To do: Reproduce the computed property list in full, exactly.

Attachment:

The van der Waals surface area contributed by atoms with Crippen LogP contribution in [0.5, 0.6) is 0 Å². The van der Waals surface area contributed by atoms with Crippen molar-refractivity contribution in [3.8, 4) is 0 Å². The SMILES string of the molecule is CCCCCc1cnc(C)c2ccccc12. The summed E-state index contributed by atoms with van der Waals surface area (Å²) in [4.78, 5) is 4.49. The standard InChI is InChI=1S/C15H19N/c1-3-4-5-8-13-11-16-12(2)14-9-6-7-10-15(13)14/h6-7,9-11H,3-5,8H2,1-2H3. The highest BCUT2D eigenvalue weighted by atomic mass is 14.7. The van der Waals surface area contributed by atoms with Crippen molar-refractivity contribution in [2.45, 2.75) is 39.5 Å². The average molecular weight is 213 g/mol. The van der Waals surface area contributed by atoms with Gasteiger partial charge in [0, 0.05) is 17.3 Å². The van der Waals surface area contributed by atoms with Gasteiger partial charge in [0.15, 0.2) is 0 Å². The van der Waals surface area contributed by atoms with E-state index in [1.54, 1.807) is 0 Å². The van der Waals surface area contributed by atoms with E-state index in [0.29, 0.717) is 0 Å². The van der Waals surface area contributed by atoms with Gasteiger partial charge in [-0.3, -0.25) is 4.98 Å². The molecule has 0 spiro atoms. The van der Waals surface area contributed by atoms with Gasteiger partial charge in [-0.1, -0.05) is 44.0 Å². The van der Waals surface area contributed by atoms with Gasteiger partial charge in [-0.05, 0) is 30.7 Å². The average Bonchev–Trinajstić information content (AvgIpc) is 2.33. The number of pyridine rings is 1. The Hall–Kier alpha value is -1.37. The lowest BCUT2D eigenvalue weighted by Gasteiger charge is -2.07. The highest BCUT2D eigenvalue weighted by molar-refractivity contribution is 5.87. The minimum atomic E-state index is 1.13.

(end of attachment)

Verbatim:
The van der Waals surface area contributed by atoms with Crippen LogP contribution in [0.5, 0.6) is 0 Å². The van der Waals surface area contributed by atoms with Crippen molar-refractivity contribution in [3.8, 4) is 0 Å². The SMILES string of the molecule is CCCCCc1cnc(C)c2ccccc12. The summed E-state index contributed by atoms with van der Waals surface area (Å²) in [4.78, 5) is 4.49. The standard InChI is InChI=1S/C15H19N/c1-3-4-5-8-13-11-16-12(2)14-9-6-7-10-15(13)14/h6-7,9-11H,3-5,8H2,1-2H3. The highest BCUT2D eigenvalue weighted by atomic mass is 14.7. The van der Waals surface area contributed by atoms with Crippen molar-refractivity contribution in [2.45, 2.75) is 39.5 Å². The average molecular weight is 213 g/mol. The van der Waals surface area contributed by atoms with Gasteiger partial charge in [0, 0.05) is 17.3 Å². The van der Waals surface area contributed by atoms with Gasteiger partial charge in [0.15, 0.2) is 0 Å². The van der Waals surface area contributed by atoms with E-state index in [1.54, 1.807) is 0 Å². The van der Waals surface area contributed by atoms with E-state index in [0.29, 0.717) is 0 Å². The van der Waals surface area contributed by atoms with Gasteiger partial charge in [-0.3, -0.25) is 4.98 Å². The molecule has 0 spiro atoms. The van der Waals surface area contributed by atoms with Gasteiger partial charge in [-0.1, -0.05) is 44.0 Å². The van der Waals surface area contributed by atoms with Gasteiger partial charge in [-0.05, 0) is 30.7 Å². The average Bonchev–Trinajstić information content (AvgIpc) is 2.33. The number of pyridine rings is 1. The Hall–Kier alpha value is -1.37. The lowest BCUT2D eigenvalue weighted by Gasteiger charge is -2.07. The highest BCUT2D eigenvalue weighted by molar-refractivity contribution is 5.87. The minimum atomic E-state index is 1.13.